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In cities like Victoria, one or two percent of the rain that falls is impounded in the reservoirs that provide water for the inhabitants. The remainder runs off the surface, or soaks into the ground to contribute to the ground water. All this water in time runs into the sea. The only exception is the water that is taken up by plants and that subsequently evaporates off the leaves.

The impounded water is piped to houses where human, cooking and washing wastes are added, together with some fraction from such additives as soap and detergent and other household products.

Where there are roads, the water that runs off surfaces will be fed into a system of sewers. Many of the original ditches and streams will finish up as part of the piped system.

The wastes from households constitutes 'sanitary' sewage and wastes from run-off constitutes 'storm' sewage. Where the sanitary sewage is piped into the same sewers as the storm sewage the system is known as a 'combined' system. Where the sanitary sewage is piped separately it is known as a 'separate' system.

Many cities were developed using the combined system as being the more economic. However, where treatment was necessary, its adequate provision was difficult, noting that when it rained the storm sewage could be up to a hundred times the flow of the sanitary sewage. Commonly, some provision was made for the first flush of storm water, carrying much of the polluting load, by storing it for later treatment. By the 1950's, a consensus had been reached that the separate system was usually better. By then, most of the world's cities were already well developed so in the outcome a hotch-potch of systems came about as part of a gradual switch from the one system to the other.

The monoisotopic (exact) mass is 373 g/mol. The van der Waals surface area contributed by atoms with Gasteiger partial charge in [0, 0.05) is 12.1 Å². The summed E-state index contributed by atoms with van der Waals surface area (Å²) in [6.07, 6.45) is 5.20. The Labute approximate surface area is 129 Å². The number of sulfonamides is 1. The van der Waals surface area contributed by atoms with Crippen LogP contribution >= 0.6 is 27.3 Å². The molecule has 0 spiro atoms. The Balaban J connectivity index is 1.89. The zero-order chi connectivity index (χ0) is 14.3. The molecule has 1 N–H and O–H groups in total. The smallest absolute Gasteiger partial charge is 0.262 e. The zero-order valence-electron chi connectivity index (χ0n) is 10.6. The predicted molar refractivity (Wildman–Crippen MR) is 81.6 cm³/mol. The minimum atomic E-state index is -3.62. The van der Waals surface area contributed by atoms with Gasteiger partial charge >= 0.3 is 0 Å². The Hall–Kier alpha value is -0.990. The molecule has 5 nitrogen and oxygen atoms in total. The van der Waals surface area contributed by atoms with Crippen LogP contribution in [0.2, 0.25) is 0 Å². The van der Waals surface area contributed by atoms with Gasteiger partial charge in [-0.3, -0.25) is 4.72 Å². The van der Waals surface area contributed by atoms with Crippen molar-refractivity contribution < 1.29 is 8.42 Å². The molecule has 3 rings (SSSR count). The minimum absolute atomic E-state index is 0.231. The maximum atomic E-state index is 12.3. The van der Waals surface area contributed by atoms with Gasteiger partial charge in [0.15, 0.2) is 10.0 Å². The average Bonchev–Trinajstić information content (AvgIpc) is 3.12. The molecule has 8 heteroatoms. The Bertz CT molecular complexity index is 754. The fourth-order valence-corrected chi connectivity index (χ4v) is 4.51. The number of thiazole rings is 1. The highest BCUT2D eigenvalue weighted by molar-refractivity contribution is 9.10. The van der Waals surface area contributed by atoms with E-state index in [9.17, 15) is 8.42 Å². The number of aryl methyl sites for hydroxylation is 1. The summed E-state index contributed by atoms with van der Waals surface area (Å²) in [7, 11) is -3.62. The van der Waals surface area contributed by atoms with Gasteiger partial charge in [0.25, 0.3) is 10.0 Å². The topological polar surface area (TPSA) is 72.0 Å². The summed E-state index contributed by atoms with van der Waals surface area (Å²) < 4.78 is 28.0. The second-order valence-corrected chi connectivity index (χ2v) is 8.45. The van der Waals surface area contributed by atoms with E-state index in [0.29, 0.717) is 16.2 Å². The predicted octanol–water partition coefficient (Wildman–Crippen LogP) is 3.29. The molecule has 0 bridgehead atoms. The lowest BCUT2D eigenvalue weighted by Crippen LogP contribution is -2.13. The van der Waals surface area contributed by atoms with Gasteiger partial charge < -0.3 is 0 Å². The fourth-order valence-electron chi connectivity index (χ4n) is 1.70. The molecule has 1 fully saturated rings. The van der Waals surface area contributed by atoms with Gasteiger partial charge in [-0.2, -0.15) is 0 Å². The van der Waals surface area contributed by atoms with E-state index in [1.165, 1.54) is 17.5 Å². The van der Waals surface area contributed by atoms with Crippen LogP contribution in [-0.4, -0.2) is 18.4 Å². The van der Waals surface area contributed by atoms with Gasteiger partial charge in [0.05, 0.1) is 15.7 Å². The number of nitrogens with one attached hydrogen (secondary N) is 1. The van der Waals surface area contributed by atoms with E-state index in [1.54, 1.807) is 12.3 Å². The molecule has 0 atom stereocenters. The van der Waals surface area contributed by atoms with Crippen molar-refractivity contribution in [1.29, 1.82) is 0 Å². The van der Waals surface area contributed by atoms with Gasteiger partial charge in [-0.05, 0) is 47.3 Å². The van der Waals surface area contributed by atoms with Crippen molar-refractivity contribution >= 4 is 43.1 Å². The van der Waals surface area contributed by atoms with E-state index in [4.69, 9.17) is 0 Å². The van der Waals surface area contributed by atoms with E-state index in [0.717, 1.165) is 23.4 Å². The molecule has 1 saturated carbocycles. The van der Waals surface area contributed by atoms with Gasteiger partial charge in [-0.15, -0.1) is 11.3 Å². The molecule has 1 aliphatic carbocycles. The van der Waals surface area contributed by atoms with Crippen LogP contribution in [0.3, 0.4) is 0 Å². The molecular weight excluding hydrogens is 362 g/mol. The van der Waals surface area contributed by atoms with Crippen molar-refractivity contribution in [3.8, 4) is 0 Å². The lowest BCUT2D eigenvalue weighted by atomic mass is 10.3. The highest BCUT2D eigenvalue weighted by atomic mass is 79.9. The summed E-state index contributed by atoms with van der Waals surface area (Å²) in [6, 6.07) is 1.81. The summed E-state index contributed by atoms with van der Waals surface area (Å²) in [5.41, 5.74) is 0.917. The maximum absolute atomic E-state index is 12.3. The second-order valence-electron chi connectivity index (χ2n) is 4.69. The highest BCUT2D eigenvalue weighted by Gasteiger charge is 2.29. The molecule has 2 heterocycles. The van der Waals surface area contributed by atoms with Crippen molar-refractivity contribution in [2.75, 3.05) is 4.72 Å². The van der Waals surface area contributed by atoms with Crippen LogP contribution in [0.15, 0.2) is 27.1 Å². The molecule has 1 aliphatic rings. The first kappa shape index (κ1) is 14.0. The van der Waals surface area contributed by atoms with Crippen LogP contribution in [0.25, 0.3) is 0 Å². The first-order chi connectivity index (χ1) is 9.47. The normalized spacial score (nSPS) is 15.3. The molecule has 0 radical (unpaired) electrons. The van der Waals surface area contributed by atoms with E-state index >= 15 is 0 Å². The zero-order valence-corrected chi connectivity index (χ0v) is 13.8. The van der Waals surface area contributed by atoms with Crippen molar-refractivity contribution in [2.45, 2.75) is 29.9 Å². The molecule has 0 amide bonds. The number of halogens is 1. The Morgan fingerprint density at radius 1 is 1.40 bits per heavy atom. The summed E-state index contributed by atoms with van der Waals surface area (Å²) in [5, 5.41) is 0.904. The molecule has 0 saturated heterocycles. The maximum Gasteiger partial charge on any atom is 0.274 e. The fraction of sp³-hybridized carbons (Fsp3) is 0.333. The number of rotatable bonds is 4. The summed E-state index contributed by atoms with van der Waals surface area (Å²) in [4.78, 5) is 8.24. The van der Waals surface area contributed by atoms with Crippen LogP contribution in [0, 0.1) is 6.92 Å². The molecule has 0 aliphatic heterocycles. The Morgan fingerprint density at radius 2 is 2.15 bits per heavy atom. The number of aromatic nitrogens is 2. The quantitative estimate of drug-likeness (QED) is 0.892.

Complicating this scenario was the added recognition by the 1970's of the possible dangers of storm water itself which have already been mentioned. It contains everything that is washed out of the air, the quality of which has been so much in question. To fully treat all the storm water is too horrendous a task to be practical for most communities except possibly over a very long time frame.

All sewers run downhill in order to carry the flow by gravity and inevitably it becomes necessary in some places to lift it by pumping. Most cities of any size will have many pumping stations. So long as the separate system is in operation all the sewage can be pumped. Where a combined system is in use, it is not practical to pump all the waste when it rains hard and some will be overflowed to nearby streams or rivers. The same may happen where a nominally separate system in fact contains storm water or where the pipes are old and allow infiltration of ground water.

By the mid 1960, like any other city of its size, Victoria had a mixture of sewers and pumping stations varying in age from new to over 50 years old and in adequacy from good to bad.

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